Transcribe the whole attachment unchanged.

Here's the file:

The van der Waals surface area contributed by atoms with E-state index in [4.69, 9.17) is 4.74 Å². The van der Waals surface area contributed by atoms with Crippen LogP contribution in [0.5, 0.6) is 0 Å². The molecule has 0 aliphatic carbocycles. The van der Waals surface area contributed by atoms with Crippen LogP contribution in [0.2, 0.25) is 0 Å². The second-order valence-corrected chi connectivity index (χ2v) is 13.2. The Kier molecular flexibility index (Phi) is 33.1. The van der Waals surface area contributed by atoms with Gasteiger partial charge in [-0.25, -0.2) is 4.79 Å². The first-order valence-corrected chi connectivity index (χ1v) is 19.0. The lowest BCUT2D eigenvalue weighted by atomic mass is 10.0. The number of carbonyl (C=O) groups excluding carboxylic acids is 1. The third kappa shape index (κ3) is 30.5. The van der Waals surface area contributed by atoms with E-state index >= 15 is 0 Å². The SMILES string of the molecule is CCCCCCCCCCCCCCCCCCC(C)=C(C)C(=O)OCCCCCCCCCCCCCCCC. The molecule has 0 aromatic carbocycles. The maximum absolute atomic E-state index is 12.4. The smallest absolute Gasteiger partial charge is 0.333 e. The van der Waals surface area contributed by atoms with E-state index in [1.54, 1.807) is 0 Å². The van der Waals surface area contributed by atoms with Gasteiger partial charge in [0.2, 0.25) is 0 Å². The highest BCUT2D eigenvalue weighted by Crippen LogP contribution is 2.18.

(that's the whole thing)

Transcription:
The van der Waals surface area contributed by atoms with E-state index in [4.69, 9.17) is 4.74 Å². The van der Waals surface area contributed by atoms with Crippen LogP contribution in [0.5, 0.6) is 0 Å². The molecule has 0 aliphatic carbocycles. The van der Waals surface area contributed by atoms with Crippen LogP contribution in [0.2, 0.25) is 0 Å². The second-order valence-corrected chi connectivity index (χ2v) is 13.2. The Kier molecular flexibility index (Phi) is 33.1. The van der Waals surface area contributed by atoms with Gasteiger partial charge in [-0.25, -0.2) is 4.79 Å². The first-order valence-corrected chi connectivity index (χ1v) is 19.0. The lowest BCUT2D eigenvalue weighted by atomic mass is 10.0. The number of carbonyl (C=O) groups excluding carboxylic acids is 1. The third kappa shape index (κ3) is 30.5. The van der Waals surface area contributed by atoms with E-state index >= 15 is 0 Å². The SMILES string of the molecule is CCCCCCCCCCCCCCCCCCC(C)=C(C)C(=O)OCCCCCCCCCCCCCCCC. The molecule has 0 aromatic carbocycles. The maximum absolute atomic E-state index is 12.4. The smallest absolute Gasteiger partial charge is 0.333 e. The van der Waals surface area contributed by atoms with E-state index in [1.54, 1.807) is 0 Å². The van der Waals surface area contributed by atoms with Gasteiger partial charge in [0.2, 0.25) is 0 Å². The highest BCUT2D eigenvalue weighted by Crippen LogP contribution is 2.18.